In the 66 game 2011–12 season, Marion led Dallas in rebounding with 7.4 rebounds per game. Marion was the only player in the NBA 6-foot-7 or shorter to lead his team in rebounding in 2011–12. He also led Dallas in double-doubles with 12. Marion scored 29 points against his former team, the Phoenix Suns, on January 23, 2012, which tied his highest-scoring game as a Maverick. Marion moved into 100th place on the NBA's all-time scoring list on March 3.

Marion appeared in his 1,000th career regular-season game against the Suns on December 27, 2012. In January 2013, Marion was fined $25,000 by the NBA for publicly criticizing officiating. After an overtime loss to the Oklahoma City Thunder, he said, "It's hard to beat anybody when you're playing five on eight." Marion passed Rod Strickland for 25th place on the NBA's all-time steals list on March 6, 2013. Marion led the Mavericks in rebounds again with 525 (7.8 per game).

On January 3, 2014, he passed the 17,000-point mark and joined Olajuwon, Malone and Garnett as the only players with at least 17,000 points, 9,000 rebounds, 1,500 steals and 1,000 blocks.

Cleveland Cavaliers
On September 9, 2014, Marion signed with the Cleveland Cavaliers. On December 26, 2014, he recorded his 10,000th career rebound in a 98-89 win over the Orlando Magic. In January 2015, Marion announced his intention to retire at the end of the 2014–15 season.

After missing 13 straight games with a strained left hip, Marion returned to action on March 16 against the Miami Heat. In eight minutes off the bench, he recorded five points and one rebound in the 92-106 loss.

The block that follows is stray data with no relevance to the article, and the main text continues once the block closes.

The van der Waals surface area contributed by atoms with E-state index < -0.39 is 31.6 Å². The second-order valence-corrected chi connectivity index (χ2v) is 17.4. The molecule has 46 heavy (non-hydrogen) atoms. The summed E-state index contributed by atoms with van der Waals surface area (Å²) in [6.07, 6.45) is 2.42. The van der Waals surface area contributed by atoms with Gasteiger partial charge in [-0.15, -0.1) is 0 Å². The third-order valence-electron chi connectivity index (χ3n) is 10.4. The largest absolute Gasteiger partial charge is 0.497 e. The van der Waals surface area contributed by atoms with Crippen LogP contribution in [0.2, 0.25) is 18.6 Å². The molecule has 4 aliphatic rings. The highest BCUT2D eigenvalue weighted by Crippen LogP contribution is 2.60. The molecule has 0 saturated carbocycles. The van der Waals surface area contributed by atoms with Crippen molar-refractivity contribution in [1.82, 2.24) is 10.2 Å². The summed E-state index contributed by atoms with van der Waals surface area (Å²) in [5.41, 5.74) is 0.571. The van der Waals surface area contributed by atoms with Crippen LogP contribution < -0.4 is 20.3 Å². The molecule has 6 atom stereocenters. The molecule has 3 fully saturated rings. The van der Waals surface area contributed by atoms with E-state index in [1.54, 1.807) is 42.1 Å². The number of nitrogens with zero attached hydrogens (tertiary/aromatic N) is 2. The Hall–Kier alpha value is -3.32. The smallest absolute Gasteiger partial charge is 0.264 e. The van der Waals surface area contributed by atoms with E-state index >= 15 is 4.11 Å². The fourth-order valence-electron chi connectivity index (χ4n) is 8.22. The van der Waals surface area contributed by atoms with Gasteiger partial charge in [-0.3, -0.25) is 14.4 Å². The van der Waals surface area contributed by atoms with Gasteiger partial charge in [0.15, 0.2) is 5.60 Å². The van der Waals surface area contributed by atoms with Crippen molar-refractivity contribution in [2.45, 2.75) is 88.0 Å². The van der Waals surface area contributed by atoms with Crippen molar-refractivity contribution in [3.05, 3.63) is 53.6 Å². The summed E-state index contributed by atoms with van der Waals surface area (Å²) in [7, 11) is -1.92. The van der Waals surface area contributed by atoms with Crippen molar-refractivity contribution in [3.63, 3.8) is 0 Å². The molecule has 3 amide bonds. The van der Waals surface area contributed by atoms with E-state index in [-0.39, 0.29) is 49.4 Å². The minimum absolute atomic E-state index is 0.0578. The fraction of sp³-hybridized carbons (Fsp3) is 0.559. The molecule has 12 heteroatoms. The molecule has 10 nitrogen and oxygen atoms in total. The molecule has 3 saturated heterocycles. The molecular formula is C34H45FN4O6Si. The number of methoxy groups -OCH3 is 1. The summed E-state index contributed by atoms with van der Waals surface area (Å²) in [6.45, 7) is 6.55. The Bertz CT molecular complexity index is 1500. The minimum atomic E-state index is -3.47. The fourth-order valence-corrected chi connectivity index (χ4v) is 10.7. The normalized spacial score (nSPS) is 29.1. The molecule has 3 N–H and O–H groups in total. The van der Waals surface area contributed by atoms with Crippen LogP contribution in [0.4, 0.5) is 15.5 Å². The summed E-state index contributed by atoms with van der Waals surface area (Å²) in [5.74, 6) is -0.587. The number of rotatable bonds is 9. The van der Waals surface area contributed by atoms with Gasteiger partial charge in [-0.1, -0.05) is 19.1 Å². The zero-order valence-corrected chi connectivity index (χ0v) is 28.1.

On June 18, 2015, following the Cavaliers' NBA Finals loss to the Golden State Warriors, Marion announced his retirement from the NBA after 16 seasons.

National Team Competition
Marion played for the senior United States national team in the 2002 FIBA World Championship and the 2004 Athens Olympics. He was named to the 2006 USA men's senior national team but he was forced to withdraw before the tournament began due to a knee injury. The squad finished third in the 2006 FIBA World Championship without him.

WNBA Hall of Famer, Olympian and Champion Speaker and Philanthropist

Sheryl Denise Swoopes, born March 25, 1971, was the first player to be signed in the WNBA when it was created in 1996. Swoopes won three Olympic Gold Medals and is a three-time WNBA MVP and was elected to the Naismith Memorial Basketball Hall of Fame in 2016. Frequently referred to as the “female Michael Jordan,” Swoopes was